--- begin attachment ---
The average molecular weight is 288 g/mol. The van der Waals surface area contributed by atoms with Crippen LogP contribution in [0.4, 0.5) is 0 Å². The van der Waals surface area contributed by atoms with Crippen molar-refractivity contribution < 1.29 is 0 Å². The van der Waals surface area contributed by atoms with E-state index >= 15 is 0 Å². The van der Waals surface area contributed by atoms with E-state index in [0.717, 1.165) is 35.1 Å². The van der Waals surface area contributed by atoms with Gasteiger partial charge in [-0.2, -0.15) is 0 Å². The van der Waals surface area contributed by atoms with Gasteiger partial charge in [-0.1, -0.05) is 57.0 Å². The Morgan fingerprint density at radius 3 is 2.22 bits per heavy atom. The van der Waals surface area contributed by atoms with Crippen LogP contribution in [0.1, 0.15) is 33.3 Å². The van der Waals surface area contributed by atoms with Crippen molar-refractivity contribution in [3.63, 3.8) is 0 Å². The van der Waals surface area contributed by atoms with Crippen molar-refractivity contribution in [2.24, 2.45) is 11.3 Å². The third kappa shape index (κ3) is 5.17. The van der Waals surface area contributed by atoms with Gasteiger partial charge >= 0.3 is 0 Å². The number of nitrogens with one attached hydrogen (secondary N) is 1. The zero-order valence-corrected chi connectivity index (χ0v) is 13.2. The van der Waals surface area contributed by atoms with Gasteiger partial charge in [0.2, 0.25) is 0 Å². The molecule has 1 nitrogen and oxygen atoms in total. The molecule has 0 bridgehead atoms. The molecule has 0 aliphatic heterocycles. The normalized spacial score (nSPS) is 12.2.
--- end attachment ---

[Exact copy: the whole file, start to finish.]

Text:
The average molecular weight is 288 g/mol. The van der Waals surface area contributed by atoms with Crippen LogP contribution in [0.4, 0.5) is 0 Å². The van der Waals surface area contributed by atoms with Crippen molar-refractivity contribution < 1.29 is 0 Å². The van der Waals surface area contributed by atoms with E-state index >= 15 is 0 Å². The van der Waals surface area contributed by atoms with E-state index in [0.717, 1.165) is 35.1 Å². The van der Waals surface area contributed by atoms with Gasteiger partial charge in [-0.2, -0.15) is 0 Å². The van der Waals surface area contributed by atoms with Gasteiger partial charge in [-0.1, -0.05) is 57.0 Å². The Morgan fingerprint density at radius 3 is 2.22 bits per heavy atom. The van der Waals surface area contributed by atoms with Crippen LogP contribution in [0.1, 0.15) is 33.3 Å². The van der Waals surface area contributed by atoms with Crippen molar-refractivity contribution in [3.63, 3.8) is 0 Å². The van der Waals surface area contributed by atoms with Crippen molar-refractivity contribution in [2.24, 2.45) is 11.3 Å². The third kappa shape index (κ3) is 5.17. The van der Waals surface area contributed by atoms with Gasteiger partial charge >= 0.3 is 0 Å². The number of nitrogens with one attached hydrogen (secondary N) is 1. The zero-order valence-corrected chi connectivity index (χ0v) is 13.2. The van der Waals surface area contributed by atoms with Gasteiger partial charge in [0.2, 0.25) is 0 Å². The molecule has 1 nitrogen and oxygen atoms in total. The molecule has 0 bridgehead atoms. The molecule has 0 aliphatic heterocycles. The normalized spacial score (nSPS) is 12.2.